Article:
I will not include any of the code in this post (my version is 160 lines long and it is mostly boring) but you can access the text here.

**Step 4 Apply Initial and Boundary Conditions**

for p=1:length(skip) if skip(p) < 0 u(p)=1.0; else u(p)=0.0; end end

**Step 5 Time Loop**
The time loops has three components, first calculate the second derivatives, then update temperature, then update the visualization.

One note before we get into the code. We are using the MATLAB function “bitget” which determines based of the values of skip(p) (see Step 3) whether it is close to the boundary. This is by all means not necessarily the best way to determine whether a point neighbors a boundary, but it works and is not too costly.

for t=1:nts for i=2:ny-1 for j=2:nx-1 p=nx*(i-1)+j; if skip(p) < 0 continue end if bitget(skip(p),1)==1 uxx(p)=richardson(dx1,abs(dx2(p)),u(p-2),u(p-1),u(p),T_b); elseif bitget(skip(p),3)==1 uxx(p)=richardson(dx1,abs(dx2(p)),u(p+2),u(p+1),u(p),T_b); else uxx(p)=(u(p-1)-2*u(p)+u(p+1))/dx1^2; end if bitget(skip(p),2)==1 uyy(p)=richardson(dy1,abs(dy2(p)),u(p-2*nx),u(p-nx),u(p),T_b); elseif bitget(skip(p),4)==1 uyy(p)=richardson(dy1,abs(dy2(p)),u(p+2*nx),u(p+nx),u(p),T_b); else uyy(p)=(u(p-nx)-2*u(p)+u(p+nx))/dy1^2; end end end for i=2:nx-1 for j=2:ny-1 p=nx*(i-1)+j; if skip(p)<0 continue end u(p)=u(p)+alpha*dt*(uxx(p)+uyy(p)); end end trisurf(tri,xyz(:,1),xyz(:,2),u,'FaceColor','interp'); frame = getframe(1); end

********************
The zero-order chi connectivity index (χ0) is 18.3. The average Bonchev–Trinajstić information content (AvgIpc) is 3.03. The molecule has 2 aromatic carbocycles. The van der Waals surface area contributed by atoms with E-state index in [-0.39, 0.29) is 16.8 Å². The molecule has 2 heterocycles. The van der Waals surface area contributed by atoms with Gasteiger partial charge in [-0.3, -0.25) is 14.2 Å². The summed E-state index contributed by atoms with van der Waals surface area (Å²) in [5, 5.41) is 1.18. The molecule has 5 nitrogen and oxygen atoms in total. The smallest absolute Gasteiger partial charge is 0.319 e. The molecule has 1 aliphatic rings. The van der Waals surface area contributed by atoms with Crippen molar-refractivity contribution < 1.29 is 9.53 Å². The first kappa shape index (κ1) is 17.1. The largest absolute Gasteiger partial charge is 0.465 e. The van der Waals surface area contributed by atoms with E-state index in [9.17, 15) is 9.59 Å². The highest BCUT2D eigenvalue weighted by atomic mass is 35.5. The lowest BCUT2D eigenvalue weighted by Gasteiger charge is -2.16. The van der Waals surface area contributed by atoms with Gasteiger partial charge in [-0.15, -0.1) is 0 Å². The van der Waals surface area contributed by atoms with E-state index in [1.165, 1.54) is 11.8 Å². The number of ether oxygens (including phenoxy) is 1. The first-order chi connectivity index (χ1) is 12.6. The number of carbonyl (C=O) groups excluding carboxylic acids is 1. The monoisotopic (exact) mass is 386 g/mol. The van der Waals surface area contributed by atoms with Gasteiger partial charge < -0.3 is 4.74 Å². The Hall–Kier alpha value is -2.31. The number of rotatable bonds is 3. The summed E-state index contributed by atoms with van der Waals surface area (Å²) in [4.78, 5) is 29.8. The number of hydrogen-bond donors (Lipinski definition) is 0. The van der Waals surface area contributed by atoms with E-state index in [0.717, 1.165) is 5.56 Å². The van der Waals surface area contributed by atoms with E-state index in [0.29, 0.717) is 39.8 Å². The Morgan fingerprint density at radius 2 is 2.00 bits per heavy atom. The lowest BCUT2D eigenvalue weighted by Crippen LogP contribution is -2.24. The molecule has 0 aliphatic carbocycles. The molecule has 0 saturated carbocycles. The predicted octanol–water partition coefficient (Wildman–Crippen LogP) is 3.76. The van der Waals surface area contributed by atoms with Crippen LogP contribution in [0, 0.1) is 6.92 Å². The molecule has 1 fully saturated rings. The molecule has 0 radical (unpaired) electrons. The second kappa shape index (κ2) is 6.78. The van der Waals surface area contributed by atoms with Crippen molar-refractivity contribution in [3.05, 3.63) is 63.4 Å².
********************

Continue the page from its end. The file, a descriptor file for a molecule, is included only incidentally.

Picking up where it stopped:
Below are two animations of the temperature distribution over time.

If you are a novice programmer, you may not have heard of maps. Maps are "objects with keys that index to values" (see here and here). They are similar to an array, except that keys must be unique, keys don't need to be integers, and key values typically aren't ordered. A map is by no means necessary here, but it is an efficient way to store and quickly retrieve the $\Delta x_2$ and $\Delta y_2$ values.

The most confusing part of the code above is implementation of the skip array with bitget. Basically, skip is an array with an integer for every node.

- If a node p is on or inside the circle, skip(p)=-1.
- If it is outside the circle and not adjacent to it, skip(p)=0.
- If it is adjacent to the circle (left, below, right, above) then we add 1,2,4,8 respectively to skip(p). For example, if a point is below and to the right of points on the circle, then skip(p)=6.

We can then reverse engineer skip(p) with bitget. This is not necessarily the best or only way, but it is a relatively simple implementation.

You can save some space in memory by letting uxx and uyy be single values instead of arrays. This however, would either require two arrays for temperature (an old and a new) or some algorithm to keep from overwriting old values of temperature before all derivatives are calculated. Since we are dealing with a relatively coarse 2D mesh, this is not a significant issue.